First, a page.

Specialised in household electrical goods or ‘white goods’, such as refrigerators, cookers, cooking equipment and washing machines, ENIEM has two subsidiaries: EIMS, producing sanitary metallic products, such as bath tubs and shower heads, and FILAMP, an enterprise making lamps. ENIEM is in good shape economically, generating approximately 5 billion dinars (£42 million) turnover per year and employing 2,000 employees.
ENIEM benefits from a great reputation for quality products that are considered robust and long lasting. The brand has a leading position in the white goods market and is particularly well known for its refrigerators. Such assets could almost become a restraint on an international scale, considering that producing high-quality products in this highly competitive current market are expensive to produce and harder to sell with a profitable return on investment. In fact, for a lot of Algerians, buying a refrigerator is still considered a long-term investment and not a disposable one, as it is perceived in parts of Europe.
Nevertheless, as the Algerian market evolves, there is a need for new products, new designs and new product ranges. So ENIEM, in order not to miss out on growth opportunities, needs to build strong partnerships ties. This strategy has already been implemented successfully by DOMELEC, a subsidiary of ENIEM. The company has been producing PCs in conjunction with Microsoft and Intel for some years, collaborating on both a commercial and technological level, and gaining the benefit of its partners’ know-how, in terms of purchasing, product testing and marketing.
But what is really important for ENIEM is to optimise its existing production facilities. There is no point in building a factory to produce a new range of products if its own production units, which are still in good condition, are not used to their full capacity.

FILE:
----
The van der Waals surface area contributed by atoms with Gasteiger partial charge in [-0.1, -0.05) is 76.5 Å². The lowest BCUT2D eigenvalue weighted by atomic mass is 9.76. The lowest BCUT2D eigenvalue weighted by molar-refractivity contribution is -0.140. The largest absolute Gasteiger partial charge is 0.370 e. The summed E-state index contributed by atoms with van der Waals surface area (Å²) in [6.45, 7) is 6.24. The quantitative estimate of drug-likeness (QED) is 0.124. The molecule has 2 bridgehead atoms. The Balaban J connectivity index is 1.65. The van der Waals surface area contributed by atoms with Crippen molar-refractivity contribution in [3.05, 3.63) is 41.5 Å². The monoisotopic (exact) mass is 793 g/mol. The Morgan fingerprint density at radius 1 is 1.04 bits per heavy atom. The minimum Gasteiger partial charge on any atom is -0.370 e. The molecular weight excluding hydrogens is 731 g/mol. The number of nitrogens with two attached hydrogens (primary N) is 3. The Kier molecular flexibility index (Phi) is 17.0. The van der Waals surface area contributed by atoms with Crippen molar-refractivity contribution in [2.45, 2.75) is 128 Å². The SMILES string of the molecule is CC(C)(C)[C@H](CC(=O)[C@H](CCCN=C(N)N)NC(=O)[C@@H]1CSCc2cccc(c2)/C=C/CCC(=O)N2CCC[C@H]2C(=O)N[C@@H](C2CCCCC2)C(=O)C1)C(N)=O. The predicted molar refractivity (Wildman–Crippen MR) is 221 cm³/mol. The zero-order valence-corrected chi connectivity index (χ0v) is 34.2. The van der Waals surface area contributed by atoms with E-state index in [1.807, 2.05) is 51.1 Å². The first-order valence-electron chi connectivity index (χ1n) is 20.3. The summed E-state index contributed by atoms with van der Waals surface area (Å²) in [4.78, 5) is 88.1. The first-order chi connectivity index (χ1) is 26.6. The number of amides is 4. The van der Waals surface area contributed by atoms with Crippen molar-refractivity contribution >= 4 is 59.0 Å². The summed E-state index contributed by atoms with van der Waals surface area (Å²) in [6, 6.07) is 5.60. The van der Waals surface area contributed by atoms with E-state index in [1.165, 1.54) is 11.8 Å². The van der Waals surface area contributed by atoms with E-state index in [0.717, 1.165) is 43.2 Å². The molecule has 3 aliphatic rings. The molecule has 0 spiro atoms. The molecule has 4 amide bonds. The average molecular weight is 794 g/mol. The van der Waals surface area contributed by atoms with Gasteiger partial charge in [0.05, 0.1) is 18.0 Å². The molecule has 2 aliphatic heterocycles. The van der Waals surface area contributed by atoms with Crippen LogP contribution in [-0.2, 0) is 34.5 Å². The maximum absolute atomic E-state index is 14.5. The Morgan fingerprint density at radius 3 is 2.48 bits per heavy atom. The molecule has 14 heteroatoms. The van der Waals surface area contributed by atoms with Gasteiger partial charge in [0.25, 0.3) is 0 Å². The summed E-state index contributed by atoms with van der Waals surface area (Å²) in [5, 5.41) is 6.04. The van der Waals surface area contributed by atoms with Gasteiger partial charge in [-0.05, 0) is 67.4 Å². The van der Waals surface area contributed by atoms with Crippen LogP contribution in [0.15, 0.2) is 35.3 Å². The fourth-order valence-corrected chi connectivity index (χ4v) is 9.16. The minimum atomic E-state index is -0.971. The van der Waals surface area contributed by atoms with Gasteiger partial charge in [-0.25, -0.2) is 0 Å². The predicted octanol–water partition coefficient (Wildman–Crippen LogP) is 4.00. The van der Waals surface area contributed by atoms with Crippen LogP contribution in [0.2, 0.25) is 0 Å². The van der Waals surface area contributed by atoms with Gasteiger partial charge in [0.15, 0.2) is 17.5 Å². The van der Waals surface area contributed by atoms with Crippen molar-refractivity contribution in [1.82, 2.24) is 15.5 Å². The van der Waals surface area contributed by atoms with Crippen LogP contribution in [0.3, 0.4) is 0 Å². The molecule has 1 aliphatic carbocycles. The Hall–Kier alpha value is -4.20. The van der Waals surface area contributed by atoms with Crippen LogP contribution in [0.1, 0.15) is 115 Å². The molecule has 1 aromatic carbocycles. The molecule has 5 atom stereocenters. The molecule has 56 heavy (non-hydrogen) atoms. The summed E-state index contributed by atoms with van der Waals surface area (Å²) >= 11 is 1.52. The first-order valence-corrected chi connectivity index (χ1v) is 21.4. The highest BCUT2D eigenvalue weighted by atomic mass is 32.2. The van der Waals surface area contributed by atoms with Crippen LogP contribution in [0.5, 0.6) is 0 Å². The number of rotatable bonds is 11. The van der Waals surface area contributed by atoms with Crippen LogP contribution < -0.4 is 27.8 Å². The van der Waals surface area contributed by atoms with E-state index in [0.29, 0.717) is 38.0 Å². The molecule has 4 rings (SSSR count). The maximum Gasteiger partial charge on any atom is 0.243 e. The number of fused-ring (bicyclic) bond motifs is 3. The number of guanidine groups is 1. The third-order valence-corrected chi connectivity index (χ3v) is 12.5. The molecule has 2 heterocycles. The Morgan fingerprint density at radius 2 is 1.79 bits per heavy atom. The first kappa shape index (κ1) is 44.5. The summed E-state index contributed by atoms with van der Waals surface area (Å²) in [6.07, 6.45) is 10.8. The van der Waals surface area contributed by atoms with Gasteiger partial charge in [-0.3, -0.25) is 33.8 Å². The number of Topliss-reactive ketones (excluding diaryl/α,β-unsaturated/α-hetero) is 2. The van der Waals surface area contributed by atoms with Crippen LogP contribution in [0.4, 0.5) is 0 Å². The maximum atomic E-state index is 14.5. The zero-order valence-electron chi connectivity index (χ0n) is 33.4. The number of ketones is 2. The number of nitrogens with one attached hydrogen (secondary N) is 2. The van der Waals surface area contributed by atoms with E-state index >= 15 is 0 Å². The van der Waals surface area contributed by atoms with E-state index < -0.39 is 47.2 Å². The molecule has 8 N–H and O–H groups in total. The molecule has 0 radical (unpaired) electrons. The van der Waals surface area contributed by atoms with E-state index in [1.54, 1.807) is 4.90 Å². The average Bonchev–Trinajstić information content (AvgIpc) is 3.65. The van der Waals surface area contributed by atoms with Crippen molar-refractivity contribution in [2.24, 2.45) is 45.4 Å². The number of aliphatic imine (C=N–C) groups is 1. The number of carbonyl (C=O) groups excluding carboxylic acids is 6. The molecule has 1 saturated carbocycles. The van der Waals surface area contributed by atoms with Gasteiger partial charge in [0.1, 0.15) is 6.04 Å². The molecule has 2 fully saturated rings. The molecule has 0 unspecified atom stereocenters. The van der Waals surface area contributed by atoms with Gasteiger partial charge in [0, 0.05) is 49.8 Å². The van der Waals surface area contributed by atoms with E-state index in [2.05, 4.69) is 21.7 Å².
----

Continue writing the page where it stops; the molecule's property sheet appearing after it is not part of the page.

ENIEM has a strong industrial base and excellent know-how in spare parts production, assembly-line manufacturing, etc., so there is a lot to be done and the potential is huge. Its subsidiary EIMS, for example, is currently only selling 20,000 to 30,000 bathtubs, for a turnover of 257 billion dinars, which is very small, especially considering that the government plans to develop 2 million houses, so the potential for market expansion is enormous. It would also create opportunities for exports and ENIEM is already talking to some potentially suitable German and Asian partners in this direction
According to Ahmed Fettouhi, President of INDELEC, the group will aim to ensure that all of its production facilities operate at full capacity and will seek to take advantage of any subcontracting opportunities that arise.
Subcontracting is considered a very important part of ENIEM’s growth strategy, enabling the company, and ultimately the whole country, to reduce its import bill and to rebuild the Algerian industrial base. There is an array of parts that are currently being imported and could be produced locally by Algerian companies.
In order to maximise the subcontracting business, Algerian companies – both public and private – need to approach it on global scale and from a political and economic angle. Part of the Government Development Plan is that each sector invests in subcontracting and the crucial point is to avoid double investment to maximise synergies between companies.
Although the plan requires coordination and control, building an efficient subcontracting network could dramatically reduce the import bill. In fact, INDELEC as a group has already made significant savings of 120 million dinars through subcontracting initiatives by companies in its portfolio, such as ENIEM, ENIE (the reference in TV) or SONARIC. The goal is to develop an industry producing quality goods at low cost – taking advantage of low labour costs, with no tax on the salaries, low energy costs, and its proximity to Europe – as already exists in Turkey.
“Certainly, we have used our public procurement programme both as a tool for encouraging economic modernisation and as a means of reducing the tax burden. And so by this process, we have today developed a class of businesses which, in my opinion, are capable both of responding to domestic demand and also of competing in international markets,” says Algeria’s Finance Minister, Karim Djoudi.